We will now discuss blood clots in a hypothetical person considering a Mommy Makeover. Let’s pretend she is having a breast reduction and a tummy tuck. Blood clot risks are below 1% for most short cosmetic operations that are less than 2 hours. But this procedure with a breast reduction and a tummy tuck might be approximately 4-6 hours. This longer operation can have overall risks increased to over 5% ! If she stages the operations, which means doing one first and then the second one at a later date, her risks of blood clots changes significantly. If she stages them, the first operation has approximately a 1% risk followed by the same low risk again of 1% with the second operation. If she does the operations together, the risks logarithmically increase to over 5%. So are Mommy Makeovers dangerous? I’m not saying they are always dangerous. But we need to be aware of the risks and to consider staging when appropriate. Mommy Makeovers are performed every day by thousands of plastic surgeons safely. We need to learn about the risks of the operations we are considering and decide what is wisest. Sometimes patients will decide to stage the operations to get the lowest chances of problems.

What constitutes a long operation depends on the medical source. In general 4-6 hours would be considered a long operation. I am focused on maximal safety, so I believe the length should be 4 hours or less. You can never be too safe in my opinion! I will describe a situation to my patients to explain how we should think about the choice of staging or not. Let’s imagine a loved one needs a 6-8 hour operation for some serious medical condition. It is not elective, because it is serious like a cancer operation. That person and family have no choice and must do the operation. If a complication occurs, everyone knows that there was no choice except to do the long operation. However, cosmetic surgery is elective and optional. If we do a long operation and a complication occurs, doctors and patients might wonder why the operation wasn’t staged for safety. To repeat myself, safety is always one of the most important things to consider and to maximize. Staging often is the wisest choice.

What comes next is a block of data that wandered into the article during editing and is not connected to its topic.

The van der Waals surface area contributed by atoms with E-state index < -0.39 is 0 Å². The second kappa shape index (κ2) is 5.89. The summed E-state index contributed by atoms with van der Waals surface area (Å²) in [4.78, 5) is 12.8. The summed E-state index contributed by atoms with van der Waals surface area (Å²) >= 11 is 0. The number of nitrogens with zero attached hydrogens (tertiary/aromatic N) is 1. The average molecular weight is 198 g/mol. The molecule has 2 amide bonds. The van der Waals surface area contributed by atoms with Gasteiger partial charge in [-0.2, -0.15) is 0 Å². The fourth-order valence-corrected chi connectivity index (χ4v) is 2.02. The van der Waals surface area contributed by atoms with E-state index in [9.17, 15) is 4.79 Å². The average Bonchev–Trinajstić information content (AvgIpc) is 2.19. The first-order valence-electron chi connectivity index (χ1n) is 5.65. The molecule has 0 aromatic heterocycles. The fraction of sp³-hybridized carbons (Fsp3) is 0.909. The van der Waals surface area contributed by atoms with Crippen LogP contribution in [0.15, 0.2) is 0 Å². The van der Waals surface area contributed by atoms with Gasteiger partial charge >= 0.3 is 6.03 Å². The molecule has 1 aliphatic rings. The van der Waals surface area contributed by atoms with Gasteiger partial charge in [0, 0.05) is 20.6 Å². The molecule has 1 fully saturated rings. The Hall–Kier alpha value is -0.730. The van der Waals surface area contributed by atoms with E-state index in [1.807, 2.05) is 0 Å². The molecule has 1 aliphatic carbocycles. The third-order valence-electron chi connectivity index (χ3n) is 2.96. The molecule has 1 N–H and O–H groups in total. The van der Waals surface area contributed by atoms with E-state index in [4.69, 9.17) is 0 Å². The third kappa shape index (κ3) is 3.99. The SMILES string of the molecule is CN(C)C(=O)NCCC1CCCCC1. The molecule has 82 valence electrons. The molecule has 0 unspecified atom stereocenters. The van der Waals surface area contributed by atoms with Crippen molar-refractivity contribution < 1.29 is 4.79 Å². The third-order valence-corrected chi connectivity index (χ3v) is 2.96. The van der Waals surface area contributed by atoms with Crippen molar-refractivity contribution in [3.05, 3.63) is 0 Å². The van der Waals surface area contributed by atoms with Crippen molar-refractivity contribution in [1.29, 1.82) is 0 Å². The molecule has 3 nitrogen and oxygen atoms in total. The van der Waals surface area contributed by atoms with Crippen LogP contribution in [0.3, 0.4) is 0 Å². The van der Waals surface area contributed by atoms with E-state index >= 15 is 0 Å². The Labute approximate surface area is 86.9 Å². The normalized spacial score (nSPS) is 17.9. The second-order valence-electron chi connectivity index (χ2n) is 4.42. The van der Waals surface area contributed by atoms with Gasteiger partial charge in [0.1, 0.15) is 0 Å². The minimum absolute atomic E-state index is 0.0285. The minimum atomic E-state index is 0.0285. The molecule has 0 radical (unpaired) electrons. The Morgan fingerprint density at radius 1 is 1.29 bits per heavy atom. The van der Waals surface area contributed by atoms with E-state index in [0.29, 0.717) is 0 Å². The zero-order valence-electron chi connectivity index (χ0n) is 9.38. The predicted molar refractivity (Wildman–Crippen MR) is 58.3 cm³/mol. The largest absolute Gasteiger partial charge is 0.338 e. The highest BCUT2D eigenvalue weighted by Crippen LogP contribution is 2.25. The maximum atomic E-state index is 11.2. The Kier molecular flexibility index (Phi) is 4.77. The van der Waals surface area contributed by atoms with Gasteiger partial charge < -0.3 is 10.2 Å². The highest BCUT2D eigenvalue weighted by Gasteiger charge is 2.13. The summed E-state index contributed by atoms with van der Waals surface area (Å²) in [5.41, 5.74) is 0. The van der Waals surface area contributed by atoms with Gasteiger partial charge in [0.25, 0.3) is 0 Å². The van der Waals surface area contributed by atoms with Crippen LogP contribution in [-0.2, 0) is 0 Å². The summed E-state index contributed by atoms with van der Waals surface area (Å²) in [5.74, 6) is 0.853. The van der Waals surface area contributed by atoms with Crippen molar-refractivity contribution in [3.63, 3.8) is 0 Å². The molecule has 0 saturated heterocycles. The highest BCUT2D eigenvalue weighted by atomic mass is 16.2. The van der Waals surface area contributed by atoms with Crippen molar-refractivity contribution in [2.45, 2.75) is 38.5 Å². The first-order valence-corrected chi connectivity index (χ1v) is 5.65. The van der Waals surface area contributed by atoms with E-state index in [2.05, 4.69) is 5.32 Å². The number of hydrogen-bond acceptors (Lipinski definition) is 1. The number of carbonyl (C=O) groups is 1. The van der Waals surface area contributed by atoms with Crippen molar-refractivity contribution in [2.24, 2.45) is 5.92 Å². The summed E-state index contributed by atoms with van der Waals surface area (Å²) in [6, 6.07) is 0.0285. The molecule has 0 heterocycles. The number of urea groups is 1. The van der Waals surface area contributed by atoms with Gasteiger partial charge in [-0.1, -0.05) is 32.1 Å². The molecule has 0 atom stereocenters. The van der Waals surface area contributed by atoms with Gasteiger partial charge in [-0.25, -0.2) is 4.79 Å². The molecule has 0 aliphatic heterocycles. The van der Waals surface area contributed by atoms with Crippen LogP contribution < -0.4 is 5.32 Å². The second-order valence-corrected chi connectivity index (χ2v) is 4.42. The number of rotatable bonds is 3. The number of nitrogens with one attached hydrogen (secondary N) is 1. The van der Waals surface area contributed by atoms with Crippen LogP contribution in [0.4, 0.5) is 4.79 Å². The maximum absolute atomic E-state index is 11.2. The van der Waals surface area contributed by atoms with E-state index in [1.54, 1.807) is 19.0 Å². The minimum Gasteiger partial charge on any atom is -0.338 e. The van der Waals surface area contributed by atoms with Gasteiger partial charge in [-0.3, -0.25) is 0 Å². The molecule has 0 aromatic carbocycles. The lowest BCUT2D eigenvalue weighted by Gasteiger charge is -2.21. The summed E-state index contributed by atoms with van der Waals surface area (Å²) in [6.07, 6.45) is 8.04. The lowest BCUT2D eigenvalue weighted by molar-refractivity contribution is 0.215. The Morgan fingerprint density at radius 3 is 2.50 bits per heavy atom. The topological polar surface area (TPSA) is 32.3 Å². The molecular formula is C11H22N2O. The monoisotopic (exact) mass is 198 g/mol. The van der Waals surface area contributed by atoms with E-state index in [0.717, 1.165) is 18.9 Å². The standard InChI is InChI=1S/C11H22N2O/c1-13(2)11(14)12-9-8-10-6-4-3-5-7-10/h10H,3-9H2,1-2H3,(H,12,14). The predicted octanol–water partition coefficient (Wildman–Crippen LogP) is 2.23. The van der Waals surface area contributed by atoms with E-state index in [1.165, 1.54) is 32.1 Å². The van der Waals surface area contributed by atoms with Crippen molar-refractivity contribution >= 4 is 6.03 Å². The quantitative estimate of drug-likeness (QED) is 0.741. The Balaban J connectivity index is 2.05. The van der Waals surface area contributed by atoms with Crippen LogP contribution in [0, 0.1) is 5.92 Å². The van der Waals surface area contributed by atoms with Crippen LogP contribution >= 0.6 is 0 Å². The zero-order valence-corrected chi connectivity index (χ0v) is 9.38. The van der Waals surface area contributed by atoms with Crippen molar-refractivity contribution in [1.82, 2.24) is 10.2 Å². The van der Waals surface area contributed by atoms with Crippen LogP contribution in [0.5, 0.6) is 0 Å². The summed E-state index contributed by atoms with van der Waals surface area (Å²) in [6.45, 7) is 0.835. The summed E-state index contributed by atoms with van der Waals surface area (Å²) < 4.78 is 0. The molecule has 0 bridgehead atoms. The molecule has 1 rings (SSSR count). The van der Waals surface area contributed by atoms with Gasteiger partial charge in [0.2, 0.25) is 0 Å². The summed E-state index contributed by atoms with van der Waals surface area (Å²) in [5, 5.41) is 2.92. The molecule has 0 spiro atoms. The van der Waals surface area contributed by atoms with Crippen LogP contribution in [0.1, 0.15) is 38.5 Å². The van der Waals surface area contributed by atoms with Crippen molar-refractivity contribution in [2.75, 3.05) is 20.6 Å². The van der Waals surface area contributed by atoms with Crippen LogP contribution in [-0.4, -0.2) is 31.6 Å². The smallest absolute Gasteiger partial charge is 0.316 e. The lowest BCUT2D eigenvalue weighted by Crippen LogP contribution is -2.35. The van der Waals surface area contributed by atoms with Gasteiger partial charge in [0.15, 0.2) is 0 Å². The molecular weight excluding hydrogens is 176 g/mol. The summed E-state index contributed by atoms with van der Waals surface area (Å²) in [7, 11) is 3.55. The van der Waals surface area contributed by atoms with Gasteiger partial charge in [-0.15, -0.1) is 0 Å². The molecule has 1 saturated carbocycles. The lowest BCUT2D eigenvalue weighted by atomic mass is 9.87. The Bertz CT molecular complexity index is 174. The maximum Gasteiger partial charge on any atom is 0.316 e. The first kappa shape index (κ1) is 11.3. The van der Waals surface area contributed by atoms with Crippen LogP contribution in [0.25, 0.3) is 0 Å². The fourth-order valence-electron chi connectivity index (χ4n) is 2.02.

Surgical staging adds safety!

Other Risks

It’s not just blood clots that are increased with longer operations and procedural complexity. Other risks increased are infections, blood loss, wounds, pulmonary problems, and recovery time. This association of long operations and risks has been extensively studied. One excellent study published in the Aesthetic Surgery Journal concluded that longer operations lead to greater morbidity. Morbidity is the medical word for risks and complications. The authors found that there was no change in complications until after 3 hours. At 4.5 hours there was a 3 times greater odds of problems. Most operations were combination operations meaning there was more than one operation happening. Operative times above 3 – 4 hours should be discussed with the patient and are a significant factor in surgical decision making.


In summary, many cosmetic surgery patients are interested in having more than one procedure performed at a single operation. Longer operations do have specific and defined increased risks. Operations longer than 4 hours are probably best avoided to maximize safety. Staging is the concept of splitting up the procedures into more than one operation. Staging operations is a wise and safe method when too much cosmetic surgery is desired at one time.

Please come in for a thorough consultation with me. I will review in detail your specific desires and wishes. We will come up with a safe and advanced cosmetic surgery plan tailored to you.